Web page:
H2O Footprint: Do We Really Know How Much Our Drinking Water is Worth?

water drop

Our lives depend on water, but we’re guzzling much more than our fair share.

Water is essential to every part of our daily lives, whether we are coming into direct contact with the liquid or not. Water is necessary for anything from keeping us hydrated to growing the food we eat and many of the raw materials needed to produce the objects we use. We tend to see water as a readily available substance that appears when we turn on the tap, not realizing how every single choice we make affects the world’s constantly declining supply of water. We are currently using up so much of the world’s water that it is projected that by 2030 water demand will exceed supply by 40 percent. That’s only 17 years away – what will we do?

It takes up to 2,000 gallons of water a day to sustain the lifestyle of an average U.S. citizen, and according to water expert Sandra Postel, more than half of it goes into our diet. A single pound of beef requires 1,799 gallons of water while 132 gallons of water are required for a pound of wheat and 119 gallons for a pound of potatoes. Beverages also have highly varying water footprints, as 1 gallon of coffee requires 880 gallon of water, while 1 gallon of tea requires 128 gallons of water and a gallon of wine requires 1,008 gallons of water. We can obviously make wiser dietary choices when it comes to our water footprint by choosing lower impact foods. But it seems that most of the country has been slow to do so, seeing as we consumed more than 52 billion pounds of meat in 2012 for example.

Global agricultural production alone accounts for 92 percent of the total water footprint, but food crops make-up only part of the equation. Textiles, biofuels, paper, fiber composites, coal and oil all require water use. We use these resources all the time, but not many of us consider that more than 700 gallons of water were used to produce just one of our many cotton t-shirts or that more than 13 gallons are necessary for five sheets of paper.

One of the main reasons our society does not understand the true value of water is our disconnection from the origin of our products and their supply chains. Most of the water use for the products we consume occurs far away from our daily lives as several large companies have outsourced their production to countries where water is over-exploited and valued at lower prices. Half of China’s industrial production and 40 percent of its agricultural activity occurs in the country’s driest regions despite extremely high risk of damage to long-term water supplies. The ‘Made in China’ label can means much more than possible labor exploitation, poor working conditions and cheap materials – it also demonstrates how the largest water footprint of the USA lies in the Yangtze River basin.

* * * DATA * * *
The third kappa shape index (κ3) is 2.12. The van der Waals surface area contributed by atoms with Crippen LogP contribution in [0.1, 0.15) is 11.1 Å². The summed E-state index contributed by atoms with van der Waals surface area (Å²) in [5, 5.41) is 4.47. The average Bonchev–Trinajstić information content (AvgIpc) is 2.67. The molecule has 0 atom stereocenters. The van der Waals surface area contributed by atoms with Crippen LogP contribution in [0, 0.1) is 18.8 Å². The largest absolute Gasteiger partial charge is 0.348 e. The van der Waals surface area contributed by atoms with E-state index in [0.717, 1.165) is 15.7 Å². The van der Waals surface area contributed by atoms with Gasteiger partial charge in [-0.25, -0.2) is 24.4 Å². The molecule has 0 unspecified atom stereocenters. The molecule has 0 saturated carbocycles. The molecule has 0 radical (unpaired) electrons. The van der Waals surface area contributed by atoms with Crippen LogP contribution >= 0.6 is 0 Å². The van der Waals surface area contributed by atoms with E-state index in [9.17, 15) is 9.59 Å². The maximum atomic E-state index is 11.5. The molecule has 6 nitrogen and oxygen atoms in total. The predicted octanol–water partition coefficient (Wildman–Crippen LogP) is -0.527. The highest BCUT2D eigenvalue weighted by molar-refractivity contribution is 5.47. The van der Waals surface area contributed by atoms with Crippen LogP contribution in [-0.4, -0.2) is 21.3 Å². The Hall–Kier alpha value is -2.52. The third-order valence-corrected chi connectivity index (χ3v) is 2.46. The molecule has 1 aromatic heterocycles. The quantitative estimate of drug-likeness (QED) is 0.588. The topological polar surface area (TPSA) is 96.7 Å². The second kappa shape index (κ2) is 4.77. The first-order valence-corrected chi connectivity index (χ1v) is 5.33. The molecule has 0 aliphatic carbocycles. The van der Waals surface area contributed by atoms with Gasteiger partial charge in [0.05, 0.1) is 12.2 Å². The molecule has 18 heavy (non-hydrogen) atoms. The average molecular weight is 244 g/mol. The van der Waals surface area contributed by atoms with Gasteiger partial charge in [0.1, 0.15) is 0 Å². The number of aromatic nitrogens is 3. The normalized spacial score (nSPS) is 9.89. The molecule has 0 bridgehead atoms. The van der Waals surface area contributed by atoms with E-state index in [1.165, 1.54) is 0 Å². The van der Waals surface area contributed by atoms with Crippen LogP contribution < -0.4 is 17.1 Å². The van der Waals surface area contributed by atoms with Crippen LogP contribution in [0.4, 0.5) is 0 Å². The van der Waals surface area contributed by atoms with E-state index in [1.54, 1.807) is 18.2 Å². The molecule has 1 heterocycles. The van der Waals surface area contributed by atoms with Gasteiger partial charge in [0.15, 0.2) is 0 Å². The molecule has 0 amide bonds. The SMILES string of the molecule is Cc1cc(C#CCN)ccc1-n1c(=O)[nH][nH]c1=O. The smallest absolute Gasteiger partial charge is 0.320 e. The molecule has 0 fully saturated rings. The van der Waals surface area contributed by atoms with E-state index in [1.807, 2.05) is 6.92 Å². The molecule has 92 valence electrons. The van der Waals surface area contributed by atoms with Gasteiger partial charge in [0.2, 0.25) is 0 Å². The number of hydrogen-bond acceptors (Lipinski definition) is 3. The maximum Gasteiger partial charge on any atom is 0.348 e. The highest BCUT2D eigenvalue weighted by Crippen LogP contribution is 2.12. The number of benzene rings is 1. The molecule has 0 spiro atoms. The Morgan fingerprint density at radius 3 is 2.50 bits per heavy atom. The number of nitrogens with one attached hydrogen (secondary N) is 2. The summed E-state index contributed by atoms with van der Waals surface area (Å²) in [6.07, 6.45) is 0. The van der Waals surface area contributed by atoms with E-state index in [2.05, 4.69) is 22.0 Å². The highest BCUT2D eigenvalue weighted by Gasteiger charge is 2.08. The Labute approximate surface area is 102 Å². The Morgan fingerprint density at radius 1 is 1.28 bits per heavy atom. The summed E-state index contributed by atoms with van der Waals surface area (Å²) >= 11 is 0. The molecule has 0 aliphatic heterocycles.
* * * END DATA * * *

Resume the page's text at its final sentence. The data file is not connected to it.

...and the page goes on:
Fresh drinking water is another issue that many of us in first-world countries don’t really have to consider, as we can easily get it from our filtered tap or buy it from the store. Although 70 percent of the Earth is covered by water, most of it is saline and ocean-based. Only 2.5 of the world’s water is fresh, with only 1 percent of it accessible, as the rest is trapped in glaciers and snowfields. Water scarcity already affects 2.7 billion people every year, but the amount of people facing that problem is set to grow. It’s estimated that by 2025 two-thirds of the world’s population will live in water-stressed or water scarce regions.

So what can you do to make a difference? The first step is to educate yourself, and understand the water footprints of the different products you buy, and find possible alternatives. Our choices as consumers make a significant difference to the way businesses operate worldwide. National Geographic has created an online platform that allows you to compare the water footprints of different agricultural crops and gives tips on how to conserve water on a daily basis. Educating yourself on greywater systems and how to effectively implement them in your toilet or irrigation makes an immense difference. You can also ask businesses and municipalities to adopt sensible water recycling schemes by writing to them, so make your voice heard. We are already in the middle of a water crisis, it just hasn’t become as pertinent in the lives of those who still have access to clean water. Let’s realize it by becoming aware and active in curbing the effects while we still can – every drop counts.

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